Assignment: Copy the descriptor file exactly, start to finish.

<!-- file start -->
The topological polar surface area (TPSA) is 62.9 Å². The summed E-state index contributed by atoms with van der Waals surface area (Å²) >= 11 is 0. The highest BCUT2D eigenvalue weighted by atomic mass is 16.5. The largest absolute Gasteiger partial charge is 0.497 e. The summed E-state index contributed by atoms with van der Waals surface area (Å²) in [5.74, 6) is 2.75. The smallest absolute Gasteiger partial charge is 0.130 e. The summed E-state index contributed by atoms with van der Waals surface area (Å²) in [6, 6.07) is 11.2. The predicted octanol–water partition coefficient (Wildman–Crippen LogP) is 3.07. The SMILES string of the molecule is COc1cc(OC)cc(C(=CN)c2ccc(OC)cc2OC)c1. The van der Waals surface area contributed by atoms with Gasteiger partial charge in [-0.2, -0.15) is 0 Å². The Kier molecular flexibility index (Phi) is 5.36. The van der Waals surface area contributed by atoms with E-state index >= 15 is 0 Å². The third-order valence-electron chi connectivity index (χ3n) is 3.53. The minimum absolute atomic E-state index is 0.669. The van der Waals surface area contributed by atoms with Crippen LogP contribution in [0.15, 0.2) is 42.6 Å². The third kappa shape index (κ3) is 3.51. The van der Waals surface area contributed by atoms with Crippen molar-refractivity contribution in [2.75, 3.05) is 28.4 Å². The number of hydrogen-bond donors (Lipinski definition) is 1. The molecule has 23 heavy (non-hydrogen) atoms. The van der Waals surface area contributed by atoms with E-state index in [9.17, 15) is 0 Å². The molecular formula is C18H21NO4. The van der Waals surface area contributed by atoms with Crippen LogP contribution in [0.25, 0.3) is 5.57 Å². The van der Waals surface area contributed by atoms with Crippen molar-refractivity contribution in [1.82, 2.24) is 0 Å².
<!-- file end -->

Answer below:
The topological polar surface area (TPSA) is 62.9 Å². The summed E-state index contributed by atoms with van der Waals surface area (Å²) >= 11 is 0. The highest BCUT2D eigenvalue weighted by atomic mass is 16.5. The largest absolute Gasteiger partial charge is 0.497 e. The summed E-state index contributed by atoms with van der Waals surface area (Å²) in [5.74, 6) is 2.75. The smallest absolute Gasteiger partial charge is 0.130 e. The summed E-state index contributed by atoms with van der Waals surface area (Å²) in [6, 6.07) is 11.2. The predicted octanol–water partition coefficient (Wildman–Crippen LogP) is 3.07. The SMILES string of the molecule is COc1cc(OC)cc(C(=CN)c2ccc(OC)cc2OC)c1. The van der Waals surface area contributed by atoms with Gasteiger partial charge in [-0.2, -0.15) is 0 Å². The Kier molecular flexibility index (Phi) is 5.36. The van der Waals surface area contributed by atoms with E-state index >= 15 is 0 Å². The third-order valence-electron chi connectivity index (χ3n) is 3.53. The minimum absolute atomic E-state index is 0.669. The van der Waals surface area contributed by atoms with Crippen LogP contribution in [0.15, 0.2) is 42.6 Å². The third kappa shape index (κ3) is 3.51. The van der Waals surface area contributed by atoms with Crippen molar-refractivity contribution in [2.75, 3.05) is 28.4 Å². The number of hydrogen-bond donors (Lipinski definition) is 1. The molecule has 23 heavy (non-hydrogen) atoms. The van der Waals surface area contributed by atoms with E-state index in [9.17, 15) is 0 Å². The molecular formula is C18H21NO4. The van der Waals surface area contributed by atoms with Crippen LogP contribution in [0.25, 0.3) is 5.57 Å². The van der Waals surface area contributed by atoms with Crippen molar-refractivity contribution in [1.82, 2.24) is 0 Å².